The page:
Let’s examine how Duhigg used the “habit loop” to break his habit of going to the cafeteria and buying a chocolate chip cookie every afternoon.

          Step 1: Identify the routine

          Similar to understanding the structure and components of computer code, Duhigg writes that we must first understand the components of our loop.

          Step 2: Experiment with rewards

          We use specific inputs when we code, so why not change the inputs to see if we get a different output. Similarly, Duhigg experimented with his reward by adjusting his routine to see if it would deliver a different type of reward. For example, instead of walking to the cafeteria, he walked around the block.

          Step 3: Isolate the cue

          Duhigg says that we can ask ourselves (and record our answers) five things the moment an urge hits us in order to diagnose our habit. These questions are key to hacking our code (habits).

          1. Where are you?
          2. What time is it?
          3. What’s your emotional state?
          4. Who else is around?
          5. What action preceded the urge?

          Step 4: Have a plan

          Duhigg found once we figure out our “habit loop” we can shift our behavior. This is similar to rewriting code.

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          “Put another way, a habit is a formula our brain automatically follows: When I see CUE, I will do ROUTINE in order to get a REWARD.” – Charles Duhigg

          Following Duhigg’s advice, we can reprogram or hack our code (habits) by actively making choices. We do this by making plans and a great strategy for this is through implementation intentions.

          If-Then Strategy

          An “If-Then” strategy is no different than computer language. IF you write a code, THEN you will get an output.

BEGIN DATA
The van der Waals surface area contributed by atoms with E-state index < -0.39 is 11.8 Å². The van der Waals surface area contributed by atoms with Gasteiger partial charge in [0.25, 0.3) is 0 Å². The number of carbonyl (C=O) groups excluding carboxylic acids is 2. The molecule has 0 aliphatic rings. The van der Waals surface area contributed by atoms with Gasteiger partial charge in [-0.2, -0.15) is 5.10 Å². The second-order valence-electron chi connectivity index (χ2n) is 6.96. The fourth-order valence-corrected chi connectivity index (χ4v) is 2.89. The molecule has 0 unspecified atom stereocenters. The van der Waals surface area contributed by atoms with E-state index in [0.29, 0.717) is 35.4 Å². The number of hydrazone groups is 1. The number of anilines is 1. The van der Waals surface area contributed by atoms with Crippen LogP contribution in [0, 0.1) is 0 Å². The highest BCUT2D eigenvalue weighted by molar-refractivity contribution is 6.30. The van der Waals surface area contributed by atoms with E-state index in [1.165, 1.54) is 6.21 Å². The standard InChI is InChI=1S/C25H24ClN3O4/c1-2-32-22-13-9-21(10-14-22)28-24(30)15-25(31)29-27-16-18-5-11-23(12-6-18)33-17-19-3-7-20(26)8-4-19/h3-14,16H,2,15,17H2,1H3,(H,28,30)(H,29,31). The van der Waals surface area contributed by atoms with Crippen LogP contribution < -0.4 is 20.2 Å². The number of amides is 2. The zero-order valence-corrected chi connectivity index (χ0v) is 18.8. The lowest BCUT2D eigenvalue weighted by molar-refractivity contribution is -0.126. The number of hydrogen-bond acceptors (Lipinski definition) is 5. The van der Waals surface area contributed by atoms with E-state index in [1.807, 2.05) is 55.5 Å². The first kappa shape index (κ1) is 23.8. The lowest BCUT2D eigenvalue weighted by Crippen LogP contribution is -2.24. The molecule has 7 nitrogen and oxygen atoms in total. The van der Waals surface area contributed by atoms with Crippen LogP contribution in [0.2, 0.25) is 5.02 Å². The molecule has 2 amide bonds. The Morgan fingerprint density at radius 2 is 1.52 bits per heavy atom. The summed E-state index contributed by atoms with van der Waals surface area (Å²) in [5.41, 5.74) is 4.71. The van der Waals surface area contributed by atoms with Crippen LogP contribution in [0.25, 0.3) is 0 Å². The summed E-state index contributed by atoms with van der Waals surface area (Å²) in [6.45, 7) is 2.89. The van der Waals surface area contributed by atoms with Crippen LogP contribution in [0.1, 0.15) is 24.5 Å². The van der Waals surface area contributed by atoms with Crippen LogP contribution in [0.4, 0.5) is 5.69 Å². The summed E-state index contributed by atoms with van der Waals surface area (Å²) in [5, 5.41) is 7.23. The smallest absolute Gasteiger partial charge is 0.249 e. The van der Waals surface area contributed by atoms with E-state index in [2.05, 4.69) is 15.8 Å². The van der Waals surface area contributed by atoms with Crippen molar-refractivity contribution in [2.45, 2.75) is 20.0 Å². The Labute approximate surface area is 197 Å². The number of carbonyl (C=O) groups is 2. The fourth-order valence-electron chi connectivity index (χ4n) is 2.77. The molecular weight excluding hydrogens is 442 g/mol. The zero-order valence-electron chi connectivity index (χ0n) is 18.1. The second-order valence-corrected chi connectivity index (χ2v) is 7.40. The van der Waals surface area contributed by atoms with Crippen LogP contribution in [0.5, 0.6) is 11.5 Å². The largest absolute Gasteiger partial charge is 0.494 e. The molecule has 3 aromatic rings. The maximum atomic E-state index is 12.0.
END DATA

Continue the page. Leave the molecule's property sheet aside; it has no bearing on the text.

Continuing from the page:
This is where the computer coding // human life metaphor makes the most sense to me. For example, let’s first imagine we are born as a blank smartphone.

            Now let’s visualize two different outputs for a sprite or image on our phone (representing us). This image represents two possibilities for our future life. We can become a healthy and fit person or we can become an overweight and depressed person.

              We must learn to code or write instructions in order to become the healthy and fit person. Essentially, we must learn to reprogram (or code) our life.

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              We can write instructions for our finished program (our life). I have identified specific instructions coded for my life in the image below. These instructions can also be imagined as habits.

              Let’s examine some of the larger blocks of code I have built (where the output has created a healthy and fit person): morning routine, exercise, nutrition, water, knowledge, education, family, spirituality, and employment.

                Essentially, IF we following a morning routine, we can THEN jump start a healthy morning workout.

                IF we exercise, hydrate and eat right, we can THEN look and feel better.

                IF we strive to improve our knowledge and experience a close relationship with our family, THEN we can live a happy and healthy life.

                  More Resources About Boosting Brain Power

                  Featured photo credit: pixabay via pixabay.com

                  Reference

                  More by this author

                  Dr. Jamie Schwandt

                  Lean Six Sigma Master Black Belt & Red Team Critical Thinker

                  How Cognitive Learning Benefits Your Brain 5 Proven Memorization Techniques to Make the Most of Your Memory 10 Best Brain Power Supplements That Will Supercharge Your Mind How to Upgrade Your Critical Thinking Skills and Make Smart Choices How to Reprogram Your Brain Like a Computer And Hack Your Habits

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                  Last Updated on September 18, 2019